TreeBoost® HC Ecto-Slurry

Ectomycorrhizal Inoculants

produitTreeBoost® HC Ecto-Slurry is an inoculum that contains beneficial ectomycorrhizal fungus. This is a liquid inoculum produced from axenic live culture of Hebeloma crustuliniforme (Bull ex. St.Amans) Quel., an ectomycorrhizal fungus. The inoculum contains live fungal mycelia grown in liquid media as slurry form (TreeBoost® Ecto-Slurry), which are known to colonize the roots of ectomycorrhizal fungal tree species and form symbiotic associations (Mycorrhizae) upon contact. Mycorrhizae greatly increase root surface area absorption capacity of plants via mycelial strands and extrametrical mycelia beyond the feeder roots. The mycorrhizal fungi are beneficial microorganisms that enhance plant growth and vitality by increasing nutrient uptake, water absorption, and help plants to reduce stresses and overcome severe growing conditions. TreeBoos is used to inoculate containerized or bare-root tree seedlings during seedling production in forest nurseries.

Product R&D Background

Mycorrhizas are symbiotic associations between fungi and the roots of most plant species. Mycorrhizal fungi are crucial elements in plant systems and known to facilitate plants with nutrients and water in exchange of carbohydrates. The fundamental importance of the mycorrhizal association in restoration and to improve revegetation is well recognized. There are now numerous examples of the ability of nursery seedlings inoculated with mycorrhizal fungi to enhance growth and survival of trees after outplanting.

The production of superior planting stock is one of the key issues and of high priority in forest regeneration programs. Reforestation efforts are often constrained by poor quality seedlings and lack of mycorrhizal association with their root systems.

Our research team has been involved in the reclamation of Canadian oil sands areas in Alberta, Canada using mycorrhizal biotechnology. Surface mining of oil sands by the Canadian tar sand industry produce huge areas of disturbed lands made of composite tailing sand. The composite tailings are one of the most challenging materials for land reclamation and are generally known to be nutrient poor, with high alkalinity and salinity, extremely low in organic matter, and lack of necessary biological activity.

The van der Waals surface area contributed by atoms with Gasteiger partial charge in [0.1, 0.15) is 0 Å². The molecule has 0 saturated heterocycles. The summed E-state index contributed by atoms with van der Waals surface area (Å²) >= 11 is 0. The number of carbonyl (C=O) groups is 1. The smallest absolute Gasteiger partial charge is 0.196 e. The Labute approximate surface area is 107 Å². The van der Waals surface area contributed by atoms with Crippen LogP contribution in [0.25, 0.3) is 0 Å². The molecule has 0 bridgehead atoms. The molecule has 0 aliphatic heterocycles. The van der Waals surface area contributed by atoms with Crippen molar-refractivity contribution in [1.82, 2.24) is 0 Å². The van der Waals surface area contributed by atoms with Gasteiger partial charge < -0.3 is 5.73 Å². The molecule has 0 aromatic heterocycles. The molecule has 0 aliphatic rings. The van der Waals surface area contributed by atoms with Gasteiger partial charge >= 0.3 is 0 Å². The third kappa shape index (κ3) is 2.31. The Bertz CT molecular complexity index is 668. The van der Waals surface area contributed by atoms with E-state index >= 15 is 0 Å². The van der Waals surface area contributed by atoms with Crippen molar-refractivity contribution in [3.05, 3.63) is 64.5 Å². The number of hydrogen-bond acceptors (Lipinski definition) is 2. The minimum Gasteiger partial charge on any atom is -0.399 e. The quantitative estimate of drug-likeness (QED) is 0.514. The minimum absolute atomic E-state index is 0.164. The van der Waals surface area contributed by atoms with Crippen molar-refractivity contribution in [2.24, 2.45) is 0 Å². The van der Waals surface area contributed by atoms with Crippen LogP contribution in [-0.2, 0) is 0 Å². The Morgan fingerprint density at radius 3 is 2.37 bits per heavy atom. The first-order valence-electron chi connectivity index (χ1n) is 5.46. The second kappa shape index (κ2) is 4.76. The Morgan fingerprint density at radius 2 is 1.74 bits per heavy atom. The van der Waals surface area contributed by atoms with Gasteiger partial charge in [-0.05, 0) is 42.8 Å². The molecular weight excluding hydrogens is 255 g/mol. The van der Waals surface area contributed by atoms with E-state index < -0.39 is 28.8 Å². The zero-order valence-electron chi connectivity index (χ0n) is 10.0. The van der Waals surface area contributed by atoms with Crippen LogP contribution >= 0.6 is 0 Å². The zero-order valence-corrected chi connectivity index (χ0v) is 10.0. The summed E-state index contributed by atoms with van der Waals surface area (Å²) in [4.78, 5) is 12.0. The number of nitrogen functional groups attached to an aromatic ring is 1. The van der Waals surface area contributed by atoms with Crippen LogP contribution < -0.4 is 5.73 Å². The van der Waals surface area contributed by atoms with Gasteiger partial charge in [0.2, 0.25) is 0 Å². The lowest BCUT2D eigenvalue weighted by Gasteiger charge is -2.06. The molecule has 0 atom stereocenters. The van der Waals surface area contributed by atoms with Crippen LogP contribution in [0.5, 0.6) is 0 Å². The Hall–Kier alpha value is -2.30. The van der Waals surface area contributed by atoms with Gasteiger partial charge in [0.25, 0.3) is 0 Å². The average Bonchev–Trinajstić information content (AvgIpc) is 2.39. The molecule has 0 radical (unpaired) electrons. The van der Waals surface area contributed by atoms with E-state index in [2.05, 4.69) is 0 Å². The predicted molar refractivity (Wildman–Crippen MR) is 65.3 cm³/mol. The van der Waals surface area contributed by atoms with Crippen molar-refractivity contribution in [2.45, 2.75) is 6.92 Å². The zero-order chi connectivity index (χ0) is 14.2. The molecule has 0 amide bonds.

Our effort has led to the development and registration of one product called TreeBoost HC EctoSlurry, an ectomycorrhizal fungal inoculants highly effective in improving the fitness of coniferous seedlings in forest nurseries, on deforested lands, and on oil sand spoils. Furthermore, two other amazing products shall be registered soon under the Fertilizer Act of the Canadian Food Inspection Agency (CFIA).

TreeBoost® Product Effectiveness

TreeBoost® products enhance up to 75 % plant survival, up to 115 % plant growth and development, up to 300 % organic matter accumulation in soils, and up to 50 % biodegradation of petroleum hydrocarbons on degraded, mined, or contaminated sites (Microbes for Restoration of Degraded Ecosystems 2016, Book Chapter 11: 259-284; Proceedings of Mine Closure 2015, Chapter 11: 1061-1070; Mycorrhiza 2014, 24(6): 431-441; Applied Soil Ecology 2010, 46: 183-191).

TreeBoost® products improve up to more than two fold plant growth and development on boreal deforested lands (New Forests 2008, 35: 235-253; Canadian Journal of Forest Research 2006, 36: 1684-1694).

TreeBoost® products increase between 22.6 % and 53.3 % seedling volume growth in forest nurseries, four and eight months after application. As a result, seedling production cycle may be reduced by up to 29 % using TreeBoost® products while obtaining the same size high quality seedlings. A bioeconomic study of using TreeBoost® products in forest nurseries has demonstrated a Benefits/Costs Ratio varying from 3 to 12, a Return on Investment between 2 and 11, and an increase in client net profit between 0.01 $ and 0.025 $ per seedling depending on tree species (2015 nursery tests – Scientific article in preparation) (Past studies – Native Plants Journal 2008, 8(3): 271-281; New Forests 2001, 22(3): 179-197).

Oil Sands – Picea Glauca

Oil Sands – Pinus Banksiana

Deforested lands

Forest nurseries